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50 Reasons to Join a Running Club

If you want to start running, our imaginatively titled '50 Reasons to Join a Running Club' is sure to inspire you. Similarly, if you're not sure whether a running group is right for you, our guide will hopefully explain some of the main benefits of fitness clubs. If you think we've omitted an all-important reason to join a running club, then you're welcome to contact us. (from
  1. You can meet like-minded individuals.
  2. You'll receive coaching and motivation from fellow runners.
  3. You'll be running as a team, not on your own.
  4. Running will become part of your weekly routine.
  5. As runners will agree, forming a routine is integral to the development of your running skill. There's very little point in going out and buying the latest running shoes, only to find that six months later, you've only used them once. However, by making running part of your routine, it will become second nature to you.

  6. You'll receive advice and guidance from other members.
  7. More experienced runners will be able to coax you past 'the wall'.
  8. Solo runners can testify that, when you're out on your own, it's very easy to plateau and think you can't go any faster, or run any further. However, more experienced runners are living proof that it's possible to get past the wall, and they can help get you past it.

  9. You'll be able to help out other runners.
  10. You can take part in races as a group.
  11. Becoming part of a running club means that when it comes to race day, you could have several fellow runners and friends racing alongside you. Team spirit can be integral to an athlete's success, and racing with fellow club members really embodies this.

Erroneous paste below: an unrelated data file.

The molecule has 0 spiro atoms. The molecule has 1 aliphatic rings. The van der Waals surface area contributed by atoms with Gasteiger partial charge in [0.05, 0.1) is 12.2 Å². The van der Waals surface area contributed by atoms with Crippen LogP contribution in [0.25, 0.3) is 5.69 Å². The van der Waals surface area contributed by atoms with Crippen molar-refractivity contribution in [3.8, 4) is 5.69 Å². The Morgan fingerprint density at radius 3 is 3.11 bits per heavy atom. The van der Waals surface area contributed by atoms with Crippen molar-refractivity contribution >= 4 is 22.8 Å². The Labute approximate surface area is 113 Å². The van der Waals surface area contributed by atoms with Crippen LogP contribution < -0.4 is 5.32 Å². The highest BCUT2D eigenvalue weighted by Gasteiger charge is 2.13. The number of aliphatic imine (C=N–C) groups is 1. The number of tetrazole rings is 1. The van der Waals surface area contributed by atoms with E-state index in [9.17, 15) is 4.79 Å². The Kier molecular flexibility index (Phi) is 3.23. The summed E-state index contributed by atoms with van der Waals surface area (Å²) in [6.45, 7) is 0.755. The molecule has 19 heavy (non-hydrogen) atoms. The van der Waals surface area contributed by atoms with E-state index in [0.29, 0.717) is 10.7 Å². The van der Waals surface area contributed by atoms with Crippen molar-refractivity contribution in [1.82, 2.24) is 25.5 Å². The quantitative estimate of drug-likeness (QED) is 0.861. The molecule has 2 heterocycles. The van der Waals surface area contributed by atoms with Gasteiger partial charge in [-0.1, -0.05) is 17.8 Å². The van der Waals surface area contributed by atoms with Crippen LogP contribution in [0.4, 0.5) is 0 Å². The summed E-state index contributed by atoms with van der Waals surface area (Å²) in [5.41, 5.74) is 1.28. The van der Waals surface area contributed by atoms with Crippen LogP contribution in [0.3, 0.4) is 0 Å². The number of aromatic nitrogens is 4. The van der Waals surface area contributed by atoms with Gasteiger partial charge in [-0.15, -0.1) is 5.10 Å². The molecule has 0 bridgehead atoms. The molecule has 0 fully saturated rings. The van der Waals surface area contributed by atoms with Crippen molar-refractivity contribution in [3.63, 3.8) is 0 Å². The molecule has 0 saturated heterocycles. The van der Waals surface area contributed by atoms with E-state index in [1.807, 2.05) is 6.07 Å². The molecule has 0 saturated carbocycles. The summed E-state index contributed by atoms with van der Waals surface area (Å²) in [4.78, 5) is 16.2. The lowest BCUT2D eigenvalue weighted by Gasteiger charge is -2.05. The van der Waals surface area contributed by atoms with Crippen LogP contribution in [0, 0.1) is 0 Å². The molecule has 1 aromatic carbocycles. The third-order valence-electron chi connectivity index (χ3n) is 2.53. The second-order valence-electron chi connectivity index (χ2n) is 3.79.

12. You can share your achievements with other members.
  13. You could gain access to exclusive events and races.
  14. You'll benefit from structured training.
  15. Going out and attempting to run ten miles, when you've barely sprinted for a bus before is pretty foolish and could even put you off jogging. However, taking part in structured training and listening to your body are all keys to success with running.

  16. The club leader will be able to advice you on matters related to running.
  17. You'll meet a whole group of people who may also get a bit excited when you compare stats, times and even your latest gadgets.
  18. You may be more likely to stick to running if you take part in a group activity.
  19. You'll hear about the latest running events and news.
  20. You'll have a ton of running buddies for Daily Mile or Nike+.
  21. If you take part in online running communities like Daily Mile and Nike+. You might not immediately have a ton of buddies to befriend on the site. however, chances are your running club may have a few Daily Mile or Nike+ members.

  22. You can always find a fellow member to go out and exercise with.
  23. You'll learn about, and maybe even take part in, other sports.
  24. You can always call a club member if you don't feel like running and they'll help motivate you.
  25. You can chat and enjoy each other's company while running.
  26. Sometimes, it's great to run solo, but it's always great to have extra company when you're training, and a running club offers just that.

  27. You'll learn how other people manage their time & diet - and maybe even pick up a few tips.
  28. You could even make friends for life.
  29. You don't have to bore your other-half with running technique questions they don't know the answer to.
  30. You'll get a wide range of product recommendations and honest advice.
  31. While you can trust that Running Gadgets' reviews are written honestly, there are inevitably less scrupulous sites online. Not ever running gadget, shoe or even app is right for you, and the recommendations from fellow club members will help you sort the best from the worst.

  32. You'll have fun.
  33. You'll be introduced to a whole new social circle.
  34. You'll get in shape.
  35. You'll be able to structure your week around your running sessions.